Should my spouse and I help our adult son deal with his financial struggles? This is becoming a serious disagreement in our marriage. He's moved out of the house, but he simply isn't making it. I'm really worried about him. When I suggest that we offer him some monetary support, my spouse calls me a "softy" and says that he needs to learn a few lessons in the school of hard knocks. What do you think we should do?
Before doing anything else you need to work through your marital issues. It's pointless to talk about the difficulties you're facing with your adult child until you've first addressed the foundational problem in your marriage. Your son's welfare is important, but it's even more crucial that the two of you find some way to achieve a meeting of the minds.
We suggest you begin by sitting down and talking about this situation openly, honestly and methodically. But don't do it when you're hot under the collar. Instead, arrange a time to discuss your differences rationally - perhaps over coffee or after dinner at a nice restaurant. Approach the situation as equal partners and work out a plan that's acceptable to both of you.
It's worth mentioning here that some of the difficulty you're experiencing may be due to male-female differences. Men tend to use language to transmit information, report facts, fix problems, clarify status, and establish control. Women are more inclined to view language as a means to greater intimacy, stronger or richer relationships, and fostering cooperation rather than competition. In other words, when it comes to communication between the sexes, it's often a matter of "debate vs. relate." So keep these differences in mind as you tackle this issue together.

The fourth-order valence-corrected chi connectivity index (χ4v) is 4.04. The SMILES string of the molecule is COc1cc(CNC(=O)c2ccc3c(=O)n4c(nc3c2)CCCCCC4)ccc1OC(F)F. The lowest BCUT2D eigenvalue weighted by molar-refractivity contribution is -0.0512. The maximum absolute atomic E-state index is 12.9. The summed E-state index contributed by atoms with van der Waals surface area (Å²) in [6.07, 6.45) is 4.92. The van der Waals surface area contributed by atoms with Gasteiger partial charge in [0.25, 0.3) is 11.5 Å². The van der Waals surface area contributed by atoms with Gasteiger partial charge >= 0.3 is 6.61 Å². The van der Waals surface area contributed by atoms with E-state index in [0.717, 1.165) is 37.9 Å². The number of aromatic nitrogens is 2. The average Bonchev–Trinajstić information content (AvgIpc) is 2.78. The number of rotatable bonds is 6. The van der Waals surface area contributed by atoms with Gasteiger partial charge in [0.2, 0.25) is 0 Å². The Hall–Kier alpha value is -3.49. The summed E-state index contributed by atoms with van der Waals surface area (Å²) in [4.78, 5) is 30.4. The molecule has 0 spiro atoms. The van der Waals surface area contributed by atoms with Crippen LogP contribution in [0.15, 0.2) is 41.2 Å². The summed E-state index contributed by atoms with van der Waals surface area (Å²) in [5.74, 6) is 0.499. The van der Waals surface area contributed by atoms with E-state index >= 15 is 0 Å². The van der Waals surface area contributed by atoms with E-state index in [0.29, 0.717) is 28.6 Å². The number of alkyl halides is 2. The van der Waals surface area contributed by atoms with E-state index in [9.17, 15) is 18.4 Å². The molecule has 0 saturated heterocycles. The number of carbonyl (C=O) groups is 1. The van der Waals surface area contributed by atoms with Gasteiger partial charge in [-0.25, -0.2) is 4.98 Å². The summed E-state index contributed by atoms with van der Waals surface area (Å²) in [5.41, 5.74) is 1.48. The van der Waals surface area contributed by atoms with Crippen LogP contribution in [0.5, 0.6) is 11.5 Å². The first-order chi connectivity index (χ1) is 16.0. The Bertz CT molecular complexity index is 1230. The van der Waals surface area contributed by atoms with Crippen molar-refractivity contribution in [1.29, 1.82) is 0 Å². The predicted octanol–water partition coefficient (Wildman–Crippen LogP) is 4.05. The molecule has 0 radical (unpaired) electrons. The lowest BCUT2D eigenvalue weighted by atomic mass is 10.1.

We're also aware that many Bible-believing Christians would solve a problem like yours by leaving the decision entirely with the husband. We respect their point of view, but we also beg to differ. Ephesians 5:22-30 doesn't give a man free rein to dominate his wife in an authoritarian manner. Instead, he's supposed to act as a wise "team captain," recognizing his wife's strengths and using them for the benefit of the entire family. That's why it's so important that you try to forge a partnership in dealing with this situation.
As part of this process it's crucial to take time to pray together. Most disagreements turn on 1) a missing piece of information, 2) a timing issue, or 3) both. There's probably no "right" or "wrong" answer to the question before you, so we'd urge you to take as much time as you need to seek God's mind on the matter. Discuss, dialogue, and wait on the Lord in an attitude of humility and expectancy. Our God is a God of order, not of confusion (1 Corinthians 14:33), and He has promised His help and guidance to those who seek Him diligently and with all their heart (Jeremiah 29:13).
Meanwhile, you might want to consider enlisting the assistance of some objective third party. Is there anyone you know who might be able to come alongside your son and speak God's truth and wisdom into his life? A family friend, perhaps, or a relative, or a pastor or member of your church? An older male acting in the role of a mentor - a man your son trusts and whom he doesn't perceive as a threat - could be of great help to you in this regard. It's important to respect and maintain appropriate boundaries in relationships with adult children, and this could be a good way of maintaining a healthy measure of distance and perspective.
If you'd like to discuss these suggestions at greater length with a member of our staff, please feel free to give our Counseling department a call.